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Sałat, Kinga; Podkowa, Adrian; Malikowska, Natalia; Kern, Felix; Pabel, Jörg; Wojcieszak, Ewelina; Kulig, Katarzyna; Wanner, Klaus T.; Strach, Beata; Wyska, Elżbieta (2017): Novel, highly potent and in vivo active inhibitor of GABA transporter subtype 1 with anticonvulsant, anxiolytic, antidepressant and antinociceptive properties. In: Neuropharmacology, Vol. 113: pp. 331-342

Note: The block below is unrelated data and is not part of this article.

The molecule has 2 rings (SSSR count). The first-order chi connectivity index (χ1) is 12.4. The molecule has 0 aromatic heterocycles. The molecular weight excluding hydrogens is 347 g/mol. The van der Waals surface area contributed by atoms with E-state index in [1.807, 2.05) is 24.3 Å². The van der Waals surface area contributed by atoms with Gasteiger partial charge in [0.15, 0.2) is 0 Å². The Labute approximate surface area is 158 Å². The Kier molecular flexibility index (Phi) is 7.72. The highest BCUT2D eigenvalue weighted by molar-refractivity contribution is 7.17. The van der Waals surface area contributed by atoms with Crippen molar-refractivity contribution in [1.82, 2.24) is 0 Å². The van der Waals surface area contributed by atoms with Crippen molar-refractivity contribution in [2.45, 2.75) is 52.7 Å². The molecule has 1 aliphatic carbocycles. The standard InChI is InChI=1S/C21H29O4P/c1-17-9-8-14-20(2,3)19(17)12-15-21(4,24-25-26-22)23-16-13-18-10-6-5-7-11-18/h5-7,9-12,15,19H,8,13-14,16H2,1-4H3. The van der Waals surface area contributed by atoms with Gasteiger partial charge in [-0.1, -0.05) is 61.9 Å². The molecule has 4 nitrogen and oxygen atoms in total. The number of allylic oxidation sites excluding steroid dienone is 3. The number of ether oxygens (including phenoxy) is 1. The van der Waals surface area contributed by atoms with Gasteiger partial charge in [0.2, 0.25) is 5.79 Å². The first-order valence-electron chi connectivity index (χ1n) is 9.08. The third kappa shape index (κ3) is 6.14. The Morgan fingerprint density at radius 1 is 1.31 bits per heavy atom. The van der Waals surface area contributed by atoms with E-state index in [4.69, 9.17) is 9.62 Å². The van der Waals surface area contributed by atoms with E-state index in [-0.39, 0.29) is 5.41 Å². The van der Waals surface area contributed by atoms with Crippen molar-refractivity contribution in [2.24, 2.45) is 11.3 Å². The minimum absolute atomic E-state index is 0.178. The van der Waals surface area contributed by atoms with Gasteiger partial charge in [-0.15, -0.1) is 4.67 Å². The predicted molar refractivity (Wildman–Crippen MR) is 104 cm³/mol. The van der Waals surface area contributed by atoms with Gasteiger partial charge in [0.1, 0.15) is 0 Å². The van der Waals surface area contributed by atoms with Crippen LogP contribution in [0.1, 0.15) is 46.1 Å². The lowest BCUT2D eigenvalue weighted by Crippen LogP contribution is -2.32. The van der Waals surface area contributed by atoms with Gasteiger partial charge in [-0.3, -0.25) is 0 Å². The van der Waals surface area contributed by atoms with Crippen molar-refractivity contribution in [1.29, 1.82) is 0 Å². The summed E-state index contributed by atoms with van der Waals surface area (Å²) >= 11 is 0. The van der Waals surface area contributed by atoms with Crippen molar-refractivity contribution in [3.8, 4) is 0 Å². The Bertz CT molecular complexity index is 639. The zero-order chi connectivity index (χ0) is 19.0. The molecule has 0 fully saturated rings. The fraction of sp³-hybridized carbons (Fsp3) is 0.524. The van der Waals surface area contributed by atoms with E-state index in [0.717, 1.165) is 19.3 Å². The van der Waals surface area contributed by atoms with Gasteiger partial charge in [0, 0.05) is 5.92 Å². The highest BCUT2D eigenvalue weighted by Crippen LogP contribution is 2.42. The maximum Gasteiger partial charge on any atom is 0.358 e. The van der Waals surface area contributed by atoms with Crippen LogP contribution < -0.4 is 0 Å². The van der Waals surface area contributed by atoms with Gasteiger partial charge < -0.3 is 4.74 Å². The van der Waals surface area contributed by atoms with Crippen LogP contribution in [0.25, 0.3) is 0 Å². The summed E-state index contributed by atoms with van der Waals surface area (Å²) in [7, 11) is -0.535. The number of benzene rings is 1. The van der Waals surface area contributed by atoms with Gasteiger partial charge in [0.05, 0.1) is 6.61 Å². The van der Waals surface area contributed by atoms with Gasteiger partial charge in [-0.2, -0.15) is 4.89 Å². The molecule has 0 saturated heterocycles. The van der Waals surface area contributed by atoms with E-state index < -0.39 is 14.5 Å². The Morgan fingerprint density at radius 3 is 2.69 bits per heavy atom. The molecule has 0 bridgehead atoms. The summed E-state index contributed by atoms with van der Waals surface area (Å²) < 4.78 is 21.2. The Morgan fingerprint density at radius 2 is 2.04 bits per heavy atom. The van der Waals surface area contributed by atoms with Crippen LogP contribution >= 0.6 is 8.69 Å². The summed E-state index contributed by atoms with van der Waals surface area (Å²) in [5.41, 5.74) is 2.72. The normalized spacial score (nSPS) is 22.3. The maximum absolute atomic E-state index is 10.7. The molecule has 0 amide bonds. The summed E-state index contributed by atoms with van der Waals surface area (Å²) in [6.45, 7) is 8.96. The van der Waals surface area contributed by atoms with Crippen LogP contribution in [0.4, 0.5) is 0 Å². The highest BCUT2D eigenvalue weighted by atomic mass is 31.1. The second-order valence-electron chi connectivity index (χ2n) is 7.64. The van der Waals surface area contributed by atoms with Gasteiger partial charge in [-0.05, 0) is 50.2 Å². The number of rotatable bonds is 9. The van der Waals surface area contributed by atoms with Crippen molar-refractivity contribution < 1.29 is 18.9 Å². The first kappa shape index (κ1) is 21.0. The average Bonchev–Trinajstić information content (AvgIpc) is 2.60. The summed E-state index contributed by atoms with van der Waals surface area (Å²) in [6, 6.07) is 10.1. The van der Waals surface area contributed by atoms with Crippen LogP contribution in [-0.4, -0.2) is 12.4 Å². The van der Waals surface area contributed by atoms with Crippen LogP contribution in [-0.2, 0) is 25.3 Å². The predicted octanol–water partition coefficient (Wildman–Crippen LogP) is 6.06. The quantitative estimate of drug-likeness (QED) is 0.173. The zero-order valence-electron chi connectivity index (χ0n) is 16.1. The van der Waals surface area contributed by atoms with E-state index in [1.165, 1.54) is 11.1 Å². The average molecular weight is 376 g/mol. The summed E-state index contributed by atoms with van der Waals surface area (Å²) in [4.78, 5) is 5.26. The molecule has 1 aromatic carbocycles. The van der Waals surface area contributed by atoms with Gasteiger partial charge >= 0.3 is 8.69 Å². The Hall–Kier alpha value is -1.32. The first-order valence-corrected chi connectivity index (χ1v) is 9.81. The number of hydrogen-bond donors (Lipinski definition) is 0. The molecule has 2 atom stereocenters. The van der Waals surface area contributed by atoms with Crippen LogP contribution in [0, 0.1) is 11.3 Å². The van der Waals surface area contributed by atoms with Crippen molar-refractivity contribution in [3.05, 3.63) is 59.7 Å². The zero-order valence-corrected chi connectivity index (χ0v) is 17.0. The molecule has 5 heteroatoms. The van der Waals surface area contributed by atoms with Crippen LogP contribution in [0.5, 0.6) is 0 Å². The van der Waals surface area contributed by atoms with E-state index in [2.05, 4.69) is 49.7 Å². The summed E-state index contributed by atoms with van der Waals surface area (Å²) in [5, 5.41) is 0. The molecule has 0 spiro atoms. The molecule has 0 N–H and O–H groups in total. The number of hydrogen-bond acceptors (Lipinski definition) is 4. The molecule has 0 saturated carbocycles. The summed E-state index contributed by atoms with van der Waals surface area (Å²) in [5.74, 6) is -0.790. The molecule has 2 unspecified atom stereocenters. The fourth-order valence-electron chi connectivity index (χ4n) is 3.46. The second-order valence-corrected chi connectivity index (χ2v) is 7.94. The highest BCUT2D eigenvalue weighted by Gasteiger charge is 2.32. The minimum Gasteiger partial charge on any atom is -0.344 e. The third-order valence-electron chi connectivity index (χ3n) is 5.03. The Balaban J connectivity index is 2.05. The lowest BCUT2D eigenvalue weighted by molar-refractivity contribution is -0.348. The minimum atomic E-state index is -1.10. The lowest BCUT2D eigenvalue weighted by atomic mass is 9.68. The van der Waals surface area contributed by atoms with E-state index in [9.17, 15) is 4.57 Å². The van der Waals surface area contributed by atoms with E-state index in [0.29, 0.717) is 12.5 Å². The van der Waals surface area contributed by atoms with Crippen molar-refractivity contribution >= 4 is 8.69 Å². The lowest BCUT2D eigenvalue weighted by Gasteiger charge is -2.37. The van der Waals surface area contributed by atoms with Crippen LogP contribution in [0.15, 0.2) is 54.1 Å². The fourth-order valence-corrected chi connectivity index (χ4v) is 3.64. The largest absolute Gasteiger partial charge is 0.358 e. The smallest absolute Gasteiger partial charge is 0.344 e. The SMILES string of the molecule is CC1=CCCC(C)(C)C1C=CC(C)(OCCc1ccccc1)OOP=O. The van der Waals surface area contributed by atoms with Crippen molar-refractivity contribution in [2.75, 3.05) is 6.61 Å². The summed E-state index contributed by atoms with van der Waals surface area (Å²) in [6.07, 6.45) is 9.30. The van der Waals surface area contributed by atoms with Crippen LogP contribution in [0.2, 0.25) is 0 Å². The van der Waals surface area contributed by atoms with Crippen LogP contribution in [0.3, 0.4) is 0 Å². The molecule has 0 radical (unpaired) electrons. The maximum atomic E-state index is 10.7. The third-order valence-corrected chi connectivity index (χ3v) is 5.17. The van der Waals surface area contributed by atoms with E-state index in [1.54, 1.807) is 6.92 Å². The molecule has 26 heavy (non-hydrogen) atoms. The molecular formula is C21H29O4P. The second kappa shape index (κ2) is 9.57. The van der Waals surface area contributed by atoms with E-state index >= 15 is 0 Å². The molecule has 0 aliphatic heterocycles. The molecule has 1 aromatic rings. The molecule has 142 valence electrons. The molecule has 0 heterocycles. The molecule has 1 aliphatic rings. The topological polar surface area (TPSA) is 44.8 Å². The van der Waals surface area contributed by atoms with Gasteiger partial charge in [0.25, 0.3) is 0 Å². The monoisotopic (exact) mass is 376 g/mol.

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Background and purpose: Since GABAergic dysfunction underlies a variety of neurological and psychiatric disorders, numerous strategies leading to the augmentation of GABAergic neurotransmission have been introduced. One of them is the inhibition of GABA reuptake from the synaptic cleft mediated by four plasma membrane GABA transporters (GAT1-4). GAT1 which is exclusively expressed in the brain is an interesting target for centrally acting drugs. In this research, pharmacological properties of a novel, highly potent and selective inhibitor of GAT1, the guvacine derivative named DDPM-2571, were assessed in vivo. Experimental approach: Pharmacological effects and pharmacokinetics of intraperitoneally administered DDPM-2571 were assessed in CD-1 mice. Key results: DDPM-2571 was quickly distributed into the brain and was highly effective in the prevention of chemically-induced seizures (pentylenetetrazole and pilocarpine models) and 6-Hz convulsions. It demonstrated significant anxiolytic-like and antidepressant-like properties. DDPM-2571 had anti-nociceptive properties, both in the hot plate test and in the second phase of the formalin test. Within the dose range tested, it did not impair animals' motor skills, but it impaired cognition and potentiated scopolamine-induced cognitive deficits in the passive avoidance task. Conclusions and implications: Due to GAT1 inhibition, DDPM-2571 is effective in mouse models of chemically-induced seizures, anxiety, depression, acute and tonic pain. At biologically active doses, it does not impair animals' motor skills, but it might induce memory deficits. Taken together, DDPM-2571 can be regarded as a promising lead structure in the search for new centrally acting drugs and a potent pharmacological tool to study the biological role of GAT1.